Every sad couple out there were once in love.
Full of longing and infatuation, desire to undress and be touched. To lay awake and watch the other sleep, this miraculous person who infused life with meaning and physical and spiritual pleasure.
But “limerence”, the biochemical processes in the brain when we fall in love, which releases norepinephrine, dopamine, phenylethylamine, and gives us that drug-like arousal, only lasts so long.
Usually, at the six to 24-month mark, romantic euphoria slips away … the honeymoon is over. But with the help of attachment hormones, vasopressin and oxytocin, a more settled kind of love kicks in. The time has come to shop for couches.
And then life happens. Careers, kids, in-laws, addictions, re-financing. He changes. Or you do. Some couples grow apart. We all become less infatuated, less sexually interested. And this, biochemically and anthropologically, is normal. It’s only Hollywood that told us different. That love was supposed to be all consuming, everlasting and orgasm-inducing until our final breath.
In reality, our relationships are unlike our Instagram posts. We do not always smile or hold hands or look sexy. Behind closed doors, there are no filters. And half of our relationships don’t make it.
Once someone in the partnership feels unloved or unrecognised, the relationship is under threat to outside forces.
What are the red flags that your relationship is heading that way?
- When you no longer kiss on the mouth every day. A sensual kiss says, I am still in love with you. You are more than a co-parent, a co-inhabitor.
- When you spend more time pointing out what they haven’t done opposed to what they have. Dr John Gottman of the University of Washington, a foremost expert on couple studies, considers chronic criticism one of the “Four Horsemen”, four ways of interacting with your partner that sabotage your relationship.
- The qualities that originally attracted you to the person now repel you. What was once endearing, such as his fondness for Edwardian architecture, is now so, so boring.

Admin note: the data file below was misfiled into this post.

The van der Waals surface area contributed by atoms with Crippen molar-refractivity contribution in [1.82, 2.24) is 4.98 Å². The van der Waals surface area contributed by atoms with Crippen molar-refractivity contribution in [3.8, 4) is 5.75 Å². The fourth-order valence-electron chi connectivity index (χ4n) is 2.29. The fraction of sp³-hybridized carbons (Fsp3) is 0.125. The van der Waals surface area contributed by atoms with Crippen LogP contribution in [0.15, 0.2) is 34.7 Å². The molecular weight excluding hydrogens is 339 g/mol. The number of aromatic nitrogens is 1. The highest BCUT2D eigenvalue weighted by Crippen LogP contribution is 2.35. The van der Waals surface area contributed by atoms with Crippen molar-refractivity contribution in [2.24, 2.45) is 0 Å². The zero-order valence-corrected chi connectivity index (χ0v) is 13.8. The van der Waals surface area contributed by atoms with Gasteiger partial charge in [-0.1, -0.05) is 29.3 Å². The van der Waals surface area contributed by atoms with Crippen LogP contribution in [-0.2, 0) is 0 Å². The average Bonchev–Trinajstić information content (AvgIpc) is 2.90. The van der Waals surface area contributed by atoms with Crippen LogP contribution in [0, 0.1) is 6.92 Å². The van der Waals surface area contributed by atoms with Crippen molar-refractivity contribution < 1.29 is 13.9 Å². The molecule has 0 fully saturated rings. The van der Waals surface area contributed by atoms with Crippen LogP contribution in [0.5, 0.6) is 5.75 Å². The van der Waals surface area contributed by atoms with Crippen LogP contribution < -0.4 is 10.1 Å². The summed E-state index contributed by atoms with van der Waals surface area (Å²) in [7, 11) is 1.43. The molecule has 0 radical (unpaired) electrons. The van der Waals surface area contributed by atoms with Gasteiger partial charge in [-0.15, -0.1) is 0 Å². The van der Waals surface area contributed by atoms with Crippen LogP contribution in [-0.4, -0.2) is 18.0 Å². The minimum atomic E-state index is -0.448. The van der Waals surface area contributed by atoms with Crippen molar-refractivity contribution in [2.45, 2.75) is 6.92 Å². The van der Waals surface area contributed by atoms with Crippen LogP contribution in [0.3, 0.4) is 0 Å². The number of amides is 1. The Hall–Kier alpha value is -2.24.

- Repetitive arguments. If the same fight keeps cropping up, tend to your damn soil. Although conflict is part of any long-term relationship, be aware of intensity and frequency.
- When, actually, you’d rather just read a book. And he would prefer to play Warcraft. Every night. The last time you orgasmed while looking into each other’s eyes was before jeggings came out.
- Differing financial values and the stress incurred from consumer debt and partner materialism.These are a top reason for divorce. So, like, does this mean I should curb my eBay addiction? Jeffrey Dew, from the National Marriage Project, found: “Couples who reported disagreeing about finances once a week were over 30 per cent more likely to divorce over time than couples who reported disagreeing about finances a few times per month.”
- Infidelity. Just don’t.
- When Netflix has replaced late night conversation. And dirty talk is literally about dirt. As in, who did the laundry last, took out the garbage, cleaned the bathtub.
- Name-calling, sarcasm, shouting, and ridicule are de rigueur. After 20 years of research Dr Goffman concluded that the worst of the “Four Horsemen” and the single, best predictor of divorce is when one or both partners show contempt in the relationship. Be wary of invalidating feelings, focusing on the other’s wrong doing, not separating an individual from their behaviour and making universal statements, e.g. You always come home late. You never stop nagging. BTW: The remaining horseman are “defensiveness” and “stonewalling” (withdrawing, shutting down).
- When the word divorce appears in your mind. How, you ask yourself, might my life be like without him or her? Chances are, if you have started thinking this way so, too, has your partner.
- Frequent sexual fantasies about someone else. Particularly if this someone else is a person you know, whom you communicate with regularly, and has given you hints that they may be thinking the same thing. Warning! Warning! Warning! See point 7.
- When your gut tells you it’s over.
If you have more red flags than a Chinese military parade, remember, no relationship is perfect. It’s the not-perfect bits that teach us, and help us grow. Despite indicators of couple breakdown, if both partners are willing, every relationship can be repaired. For most, it’s worth it. Fight for your relationship with the same totality as when you first fell in love.